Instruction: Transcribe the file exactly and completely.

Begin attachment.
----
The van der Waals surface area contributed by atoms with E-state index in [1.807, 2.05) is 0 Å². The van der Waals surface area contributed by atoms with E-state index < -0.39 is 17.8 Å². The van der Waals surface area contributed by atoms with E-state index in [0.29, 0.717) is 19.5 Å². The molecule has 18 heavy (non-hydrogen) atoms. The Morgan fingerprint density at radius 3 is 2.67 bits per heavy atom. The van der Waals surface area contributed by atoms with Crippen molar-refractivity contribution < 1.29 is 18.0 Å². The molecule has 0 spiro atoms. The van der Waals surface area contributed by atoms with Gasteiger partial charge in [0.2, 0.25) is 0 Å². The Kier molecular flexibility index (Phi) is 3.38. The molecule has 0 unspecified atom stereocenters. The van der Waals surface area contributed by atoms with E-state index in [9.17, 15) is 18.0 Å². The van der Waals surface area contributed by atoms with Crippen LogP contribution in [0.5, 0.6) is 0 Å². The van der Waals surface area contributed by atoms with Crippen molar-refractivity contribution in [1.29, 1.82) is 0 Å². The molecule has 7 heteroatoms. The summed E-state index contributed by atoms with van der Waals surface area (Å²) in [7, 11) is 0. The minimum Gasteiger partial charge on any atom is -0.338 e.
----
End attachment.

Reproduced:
The van der Waals surface area contributed by atoms with E-state index in [1.807, 2.05) is 0 Å². The van der Waals surface area contributed by atoms with E-state index < -0.39 is 17.8 Å². The van der Waals surface area contributed by atoms with E-state index in [0.29, 0.717) is 19.5 Å². The molecule has 18 heavy (non-hydrogen) atoms. The Morgan fingerprint density at radius 3 is 2.67 bits per heavy atom. The van der Waals surface area contributed by atoms with Crippen molar-refractivity contribution < 1.29 is 18.0 Å². The molecule has 0 spiro atoms. The van der Waals surface area contributed by atoms with Gasteiger partial charge in [0.2, 0.25) is 0 Å². The Kier molecular flexibility index (Phi) is 3.38. The molecule has 0 unspecified atom stereocenters. The van der Waals surface area contributed by atoms with E-state index in [9.17, 15) is 18.0 Å². The van der Waals surface area contributed by atoms with Crippen LogP contribution in [0.5, 0.6) is 0 Å². The van der Waals surface area contributed by atoms with Crippen molar-refractivity contribution in [1.29, 1.82) is 0 Å². The molecule has 7 heteroatoms. The summed E-state index contributed by atoms with van der Waals surface area (Å²) in [7, 11) is 0. The minimum Gasteiger partial charge on any atom is -0.338 e.